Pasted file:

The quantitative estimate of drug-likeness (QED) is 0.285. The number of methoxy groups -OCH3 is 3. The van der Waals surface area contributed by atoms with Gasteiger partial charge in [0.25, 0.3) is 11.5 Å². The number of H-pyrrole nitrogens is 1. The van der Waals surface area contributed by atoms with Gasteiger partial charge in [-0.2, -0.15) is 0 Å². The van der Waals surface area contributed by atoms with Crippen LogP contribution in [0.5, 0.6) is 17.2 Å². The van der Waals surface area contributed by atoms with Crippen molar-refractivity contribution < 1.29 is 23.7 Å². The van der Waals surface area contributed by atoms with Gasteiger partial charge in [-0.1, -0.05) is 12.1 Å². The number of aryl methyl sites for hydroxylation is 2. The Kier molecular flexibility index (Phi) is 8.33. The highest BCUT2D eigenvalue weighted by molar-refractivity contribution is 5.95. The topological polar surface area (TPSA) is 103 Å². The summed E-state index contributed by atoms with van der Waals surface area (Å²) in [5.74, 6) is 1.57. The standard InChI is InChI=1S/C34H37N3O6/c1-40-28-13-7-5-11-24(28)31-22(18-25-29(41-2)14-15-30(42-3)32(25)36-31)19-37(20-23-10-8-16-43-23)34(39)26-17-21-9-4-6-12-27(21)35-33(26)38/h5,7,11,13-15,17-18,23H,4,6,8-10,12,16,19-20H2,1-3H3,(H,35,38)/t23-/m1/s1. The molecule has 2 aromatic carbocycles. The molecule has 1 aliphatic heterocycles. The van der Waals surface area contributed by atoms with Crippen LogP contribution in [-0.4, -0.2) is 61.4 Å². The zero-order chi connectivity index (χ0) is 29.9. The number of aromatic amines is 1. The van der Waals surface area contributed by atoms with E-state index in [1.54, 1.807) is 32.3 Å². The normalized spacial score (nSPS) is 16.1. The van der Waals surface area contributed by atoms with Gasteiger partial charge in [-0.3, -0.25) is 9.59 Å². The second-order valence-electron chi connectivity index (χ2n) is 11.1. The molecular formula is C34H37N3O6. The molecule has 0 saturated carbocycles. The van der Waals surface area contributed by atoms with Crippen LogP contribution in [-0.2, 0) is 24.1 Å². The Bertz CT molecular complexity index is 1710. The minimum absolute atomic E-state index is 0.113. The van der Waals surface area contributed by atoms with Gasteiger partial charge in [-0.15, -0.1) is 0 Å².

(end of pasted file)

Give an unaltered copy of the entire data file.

The quantitative estimate of drug-likeness (QED) is 0.285. The number of methoxy groups -OCH3 is 3. The van der Waals surface area contributed by atoms with Gasteiger partial charge in [0.25, 0.3) is 11.5 Å². The number of H-pyrrole nitrogens is 1. The van der Waals surface area contributed by atoms with Gasteiger partial charge in [-0.2, -0.15) is 0 Å². The van der Waals surface area contributed by atoms with Crippen LogP contribution in [0.5, 0.6) is 17.2 Å². The van der Waals surface area contributed by atoms with Crippen molar-refractivity contribution < 1.29 is 23.7 Å². The van der Waals surface area contributed by atoms with Gasteiger partial charge in [-0.1, -0.05) is 12.1 Å². The number of aryl methyl sites for hydroxylation is 2. The Kier molecular flexibility index (Phi) is 8.33. The highest BCUT2D eigenvalue weighted by molar-refractivity contribution is 5.95. The topological polar surface area (TPSA) is 103 Å². The summed E-state index contributed by atoms with van der Waals surface area (Å²) in [5.74, 6) is 1.57. The standard InChI is InChI=1S/C34H37N3O6/c1-40-28-13-7-5-11-24(28)31-22(18-25-29(41-2)14-15-30(42-3)32(25)36-31)19-37(20-23-10-8-16-43-23)34(39)26-17-21-9-4-6-12-27(21)35-33(26)38/h5,7,11,13-15,17-18,23H,4,6,8-10,12,16,19-20H2,1-3H3,(H,35,38)/t23-/m1/s1. The molecule has 2 aromatic carbocycles. The molecule has 1 aliphatic heterocycles. The van der Waals surface area contributed by atoms with Crippen LogP contribution in [-0.4, -0.2) is 61.4 Å². The zero-order chi connectivity index (χ0) is 29.9. The number of aromatic amines is 1. The van der Waals surface area contributed by atoms with E-state index in [1.54, 1.807) is 32.3 Å². The normalized spacial score (nSPS) is 16.1. The van der Waals surface area contributed by atoms with Gasteiger partial charge in [-0.3, -0.25) is 9.59 Å². The second-order valence-electron chi connectivity index (χ2n) is 11.1. The molecular formula is C34H37N3O6. The molecule has 0 saturated carbocycles. The van der Waals surface area contributed by atoms with Crippen LogP contribution in [-0.2, 0) is 24.1 Å². The Bertz CT molecular complexity index is 1710. The minimum absolute atomic E-state index is 0.113. The van der Waals surface area contributed by atoms with Gasteiger partial charge in [-0.15, -0.1) is 0 Å².